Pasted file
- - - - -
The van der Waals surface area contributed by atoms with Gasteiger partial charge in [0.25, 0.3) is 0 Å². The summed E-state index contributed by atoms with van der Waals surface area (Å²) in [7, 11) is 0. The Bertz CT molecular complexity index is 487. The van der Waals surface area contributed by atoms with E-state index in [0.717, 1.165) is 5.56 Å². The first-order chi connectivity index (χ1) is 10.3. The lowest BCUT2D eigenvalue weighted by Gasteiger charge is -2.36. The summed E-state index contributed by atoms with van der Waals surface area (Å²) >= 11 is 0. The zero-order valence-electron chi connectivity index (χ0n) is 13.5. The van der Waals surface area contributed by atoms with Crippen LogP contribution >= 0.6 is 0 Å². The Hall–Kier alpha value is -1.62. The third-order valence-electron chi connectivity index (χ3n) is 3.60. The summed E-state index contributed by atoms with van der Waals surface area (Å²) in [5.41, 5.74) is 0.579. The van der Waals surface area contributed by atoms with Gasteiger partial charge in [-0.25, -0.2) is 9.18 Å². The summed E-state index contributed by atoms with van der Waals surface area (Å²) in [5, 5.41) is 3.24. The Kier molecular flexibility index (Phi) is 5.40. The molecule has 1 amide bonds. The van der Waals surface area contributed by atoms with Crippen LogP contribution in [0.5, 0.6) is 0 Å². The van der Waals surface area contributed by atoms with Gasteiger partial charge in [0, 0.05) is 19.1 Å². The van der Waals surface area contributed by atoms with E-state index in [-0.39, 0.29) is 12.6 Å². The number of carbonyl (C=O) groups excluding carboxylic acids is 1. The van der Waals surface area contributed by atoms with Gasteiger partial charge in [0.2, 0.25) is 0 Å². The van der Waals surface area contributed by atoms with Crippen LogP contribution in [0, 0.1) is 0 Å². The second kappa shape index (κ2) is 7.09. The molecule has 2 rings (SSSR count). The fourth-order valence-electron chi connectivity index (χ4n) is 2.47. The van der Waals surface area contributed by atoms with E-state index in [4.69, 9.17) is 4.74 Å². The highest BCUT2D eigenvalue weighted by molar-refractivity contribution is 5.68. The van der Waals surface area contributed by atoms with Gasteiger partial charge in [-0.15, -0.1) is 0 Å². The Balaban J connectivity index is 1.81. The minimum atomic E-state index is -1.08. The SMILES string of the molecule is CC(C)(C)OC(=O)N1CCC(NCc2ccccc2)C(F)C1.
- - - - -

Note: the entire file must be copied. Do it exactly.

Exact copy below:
The van der Waals surface area contributed by atoms with Gasteiger partial charge in [0.25, 0.3) is 0 Å². The summed E-state index contributed by atoms with van der Waals surface area (Å²) in [7, 11) is 0. The Bertz CT molecular complexity index is 487. The van der Waals surface area contributed by atoms with E-state index in [0.717, 1.165) is 5.56 Å². The first-order chi connectivity index (χ1) is 10.3. The lowest BCUT2D eigenvalue weighted by Gasteiger charge is -2.36. The summed E-state index contributed by atoms with van der Waals surface area (Å²) >= 11 is 0. The zero-order valence-electron chi connectivity index (χ0n) is 13.5. The van der Waals surface area contributed by atoms with Crippen LogP contribution >= 0.6 is 0 Å². The Hall–Kier alpha value is -1.62. The third-order valence-electron chi connectivity index (χ3n) is 3.60. The summed E-state index contributed by atoms with van der Waals surface area (Å²) in [5.41, 5.74) is 0.579. The van der Waals surface area contributed by atoms with Gasteiger partial charge in [-0.25, -0.2) is 9.18 Å². The summed E-state index contributed by atoms with van der Waals surface area (Å²) in [5, 5.41) is 3.24. The Kier molecular flexibility index (Phi) is 5.40. The molecule has 1 amide bonds. The van der Waals surface area contributed by atoms with Crippen LogP contribution in [0.5, 0.6) is 0 Å². The van der Waals surface area contributed by atoms with Gasteiger partial charge in [0, 0.05) is 19.1 Å². The van der Waals surface area contributed by atoms with E-state index in [-0.39, 0.29) is 12.6 Å². The number of carbonyl (C=O) groups excluding carboxylic acids is 1. The van der Waals surface area contributed by atoms with Gasteiger partial charge in [0.2, 0.25) is 0 Å². The van der Waals surface area contributed by atoms with Crippen LogP contribution in [0, 0.1) is 0 Å². The second kappa shape index (κ2) is 7.09. The molecule has 2 rings (SSSR count). The fourth-order valence-electron chi connectivity index (χ4n) is 2.47. The van der Waals surface area contributed by atoms with E-state index in [4.69, 9.17) is 4.74 Å². The highest BCUT2D eigenvalue weighted by molar-refractivity contribution is 5.68. The van der Waals surface area contributed by atoms with Gasteiger partial charge in [-0.15, -0.1) is 0 Å². The Balaban J connectivity index is 1.81. The minimum atomic E-state index is -1.08. The SMILES string of the molecule is CC(C)(C)OC(=O)N1CCC(NCc2ccccc2)C(F)C1.